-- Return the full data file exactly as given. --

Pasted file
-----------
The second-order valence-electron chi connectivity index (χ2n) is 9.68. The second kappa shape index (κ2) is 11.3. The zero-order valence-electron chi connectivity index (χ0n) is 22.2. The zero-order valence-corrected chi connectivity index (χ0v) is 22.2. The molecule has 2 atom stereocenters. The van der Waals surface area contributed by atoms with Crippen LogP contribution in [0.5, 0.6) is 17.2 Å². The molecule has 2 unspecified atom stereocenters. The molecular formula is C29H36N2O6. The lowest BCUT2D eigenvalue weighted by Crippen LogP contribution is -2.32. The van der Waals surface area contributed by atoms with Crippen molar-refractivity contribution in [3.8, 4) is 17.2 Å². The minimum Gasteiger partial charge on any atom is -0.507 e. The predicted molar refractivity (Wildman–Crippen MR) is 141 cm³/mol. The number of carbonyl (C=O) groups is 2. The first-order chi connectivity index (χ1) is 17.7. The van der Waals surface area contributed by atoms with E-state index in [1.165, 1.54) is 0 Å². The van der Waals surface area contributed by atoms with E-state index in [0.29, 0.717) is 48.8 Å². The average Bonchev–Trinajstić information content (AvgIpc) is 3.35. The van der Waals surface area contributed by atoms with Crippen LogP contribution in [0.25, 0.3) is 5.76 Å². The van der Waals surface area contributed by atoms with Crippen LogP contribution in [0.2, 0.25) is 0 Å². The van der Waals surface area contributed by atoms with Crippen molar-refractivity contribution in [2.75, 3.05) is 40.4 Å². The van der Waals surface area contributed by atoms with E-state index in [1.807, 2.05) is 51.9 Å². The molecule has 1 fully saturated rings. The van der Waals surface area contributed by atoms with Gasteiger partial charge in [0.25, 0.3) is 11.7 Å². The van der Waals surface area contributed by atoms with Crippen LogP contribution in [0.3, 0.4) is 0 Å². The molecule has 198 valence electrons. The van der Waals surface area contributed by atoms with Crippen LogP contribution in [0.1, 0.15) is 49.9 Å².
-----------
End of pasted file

The second-order valence-electron chi connectivity index (χ2n) is 9.68. The second kappa shape index (κ2) is 11.3. The zero-order valence-electron chi connectivity index (χ0n) is 22.2. The zero-order valence-corrected chi connectivity index (χ0v) is 22.2. The molecule has 2 atom stereocenters. The van der Waals surface area contributed by atoms with Crippen LogP contribution in [0.5, 0.6) is 17.2 Å². The molecule has 2 unspecified atom stereocenters. The molecular formula is C29H36N2O6. The lowest BCUT2D eigenvalue weighted by Crippen LogP contribution is -2.32. The van der Waals surface area contributed by atoms with Crippen molar-refractivity contribution in [3.8, 4) is 17.2 Å². The minimum Gasteiger partial charge on any atom is -0.507 e. The predicted molar refractivity (Wildman–Crippen MR) is 141 cm³/mol. The number of carbonyl (C=O) groups is 2. The first-order chi connectivity index (χ1) is 17.7. The van der Waals surface area contributed by atoms with E-state index in [1.165, 1.54) is 0 Å². The van der Waals surface area contributed by atoms with E-state index in [0.29, 0.717) is 48.8 Å². The average Bonchev–Trinajstić information content (AvgIpc) is 3.35. The van der Waals surface area contributed by atoms with Crippen LogP contribution in [0.25, 0.3) is 5.76 Å². The van der Waals surface area contributed by atoms with Crippen LogP contribution in [0.2, 0.25) is 0 Å². The van der Waals surface area contributed by atoms with Crippen molar-refractivity contribution in [2.75, 3.05) is 40.4 Å². The van der Waals surface area contributed by atoms with E-state index in [1.807, 2.05) is 51.9 Å². The molecule has 1 fully saturated rings. The van der Waals surface area contributed by atoms with Gasteiger partial charge in [0.25, 0.3) is 11.7 Å². The van der Waals surface area contributed by atoms with Crippen LogP contribution in [0.3, 0.4) is 0 Å². The molecule has 198 valence electrons. The van der Waals surface area contributed by atoms with Crippen LogP contribution in [0.1, 0.15) is 49.9 Å².